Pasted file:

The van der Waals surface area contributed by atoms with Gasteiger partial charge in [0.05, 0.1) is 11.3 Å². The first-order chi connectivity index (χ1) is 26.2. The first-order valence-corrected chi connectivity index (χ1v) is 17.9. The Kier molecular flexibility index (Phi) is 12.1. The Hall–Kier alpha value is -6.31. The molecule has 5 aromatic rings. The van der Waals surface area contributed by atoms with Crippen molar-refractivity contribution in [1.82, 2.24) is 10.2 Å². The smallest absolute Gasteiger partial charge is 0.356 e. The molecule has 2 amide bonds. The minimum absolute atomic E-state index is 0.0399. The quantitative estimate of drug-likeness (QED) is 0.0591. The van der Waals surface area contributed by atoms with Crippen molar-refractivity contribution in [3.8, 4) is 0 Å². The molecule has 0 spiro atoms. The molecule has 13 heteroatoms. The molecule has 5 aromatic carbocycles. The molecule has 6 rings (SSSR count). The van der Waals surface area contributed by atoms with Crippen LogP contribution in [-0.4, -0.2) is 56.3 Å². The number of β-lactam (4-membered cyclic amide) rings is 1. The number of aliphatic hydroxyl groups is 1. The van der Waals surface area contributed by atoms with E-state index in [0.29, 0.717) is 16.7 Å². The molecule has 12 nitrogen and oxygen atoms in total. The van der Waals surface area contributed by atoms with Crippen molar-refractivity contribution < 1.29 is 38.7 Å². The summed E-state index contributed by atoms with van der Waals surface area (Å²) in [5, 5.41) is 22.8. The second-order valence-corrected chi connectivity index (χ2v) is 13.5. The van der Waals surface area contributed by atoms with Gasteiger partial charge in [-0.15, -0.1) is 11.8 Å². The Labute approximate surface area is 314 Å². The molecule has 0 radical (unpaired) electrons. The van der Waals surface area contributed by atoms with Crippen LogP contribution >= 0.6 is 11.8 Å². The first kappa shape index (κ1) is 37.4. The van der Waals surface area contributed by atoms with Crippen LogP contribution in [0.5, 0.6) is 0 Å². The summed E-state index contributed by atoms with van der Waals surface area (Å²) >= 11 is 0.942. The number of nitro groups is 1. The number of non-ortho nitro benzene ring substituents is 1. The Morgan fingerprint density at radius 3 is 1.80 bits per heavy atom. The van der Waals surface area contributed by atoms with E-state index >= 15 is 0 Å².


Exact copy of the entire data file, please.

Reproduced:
The van der Waals surface area contributed by atoms with Gasteiger partial charge in [0.05, 0.1) is 11.3 Å². The first-order chi connectivity index (χ1) is 26.2. The first-order valence-corrected chi connectivity index (χ1v) is 17.9. The Kier molecular flexibility index (Phi) is 12.1. The Hall–Kier alpha value is -6.31. The molecule has 5 aromatic rings. The van der Waals surface area contributed by atoms with Crippen molar-refractivity contribution in [1.82, 2.24) is 10.2 Å². The smallest absolute Gasteiger partial charge is 0.356 e. The molecule has 2 amide bonds. The minimum absolute atomic E-state index is 0.0399. The quantitative estimate of drug-likeness (QED) is 0.0591. The van der Waals surface area contributed by atoms with Crippen molar-refractivity contribution in [3.8, 4) is 0 Å². The molecule has 0 spiro atoms. The molecule has 13 heteroatoms. The molecule has 5 aromatic carbocycles. The molecule has 6 rings (SSSR count). The van der Waals surface area contributed by atoms with Crippen LogP contribution in [-0.4, -0.2) is 56.3 Å². The number of β-lactam (4-membered cyclic amide) rings is 1. The number of aliphatic hydroxyl groups is 1. The van der Waals surface area contributed by atoms with E-state index in [0.29, 0.717) is 16.7 Å². The molecule has 12 nitrogen and oxygen atoms in total. The van der Waals surface area contributed by atoms with Crippen molar-refractivity contribution < 1.29 is 38.7 Å². The summed E-state index contributed by atoms with van der Waals surface area (Å²) in [5, 5.41) is 22.8. The second-order valence-corrected chi connectivity index (χ2v) is 13.5. The van der Waals surface area contributed by atoms with Gasteiger partial charge in [-0.15, -0.1) is 11.8 Å². The Labute approximate surface area is 314 Å². The molecule has 0 radical (unpaired) electrons. The van der Waals surface area contributed by atoms with Crippen LogP contribution >= 0.6 is 11.8 Å². The first kappa shape index (κ1) is 37.4. The van der Waals surface area contributed by atoms with Crippen LogP contribution in [0.5, 0.6) is 0 Å². The summed E-state index contributed by atoms with van der Waals surface area (Å²) >= 11 is 0.942. The number of nitro groups is 1. The number of non-ortho nitro benzene ring substituents is 1. The Morgan fingerprint density at radius 3 is 1.80 bits per heavy atom. The van der Waals surface area contributed by atoms with E-state index >= 15 is 0 Å².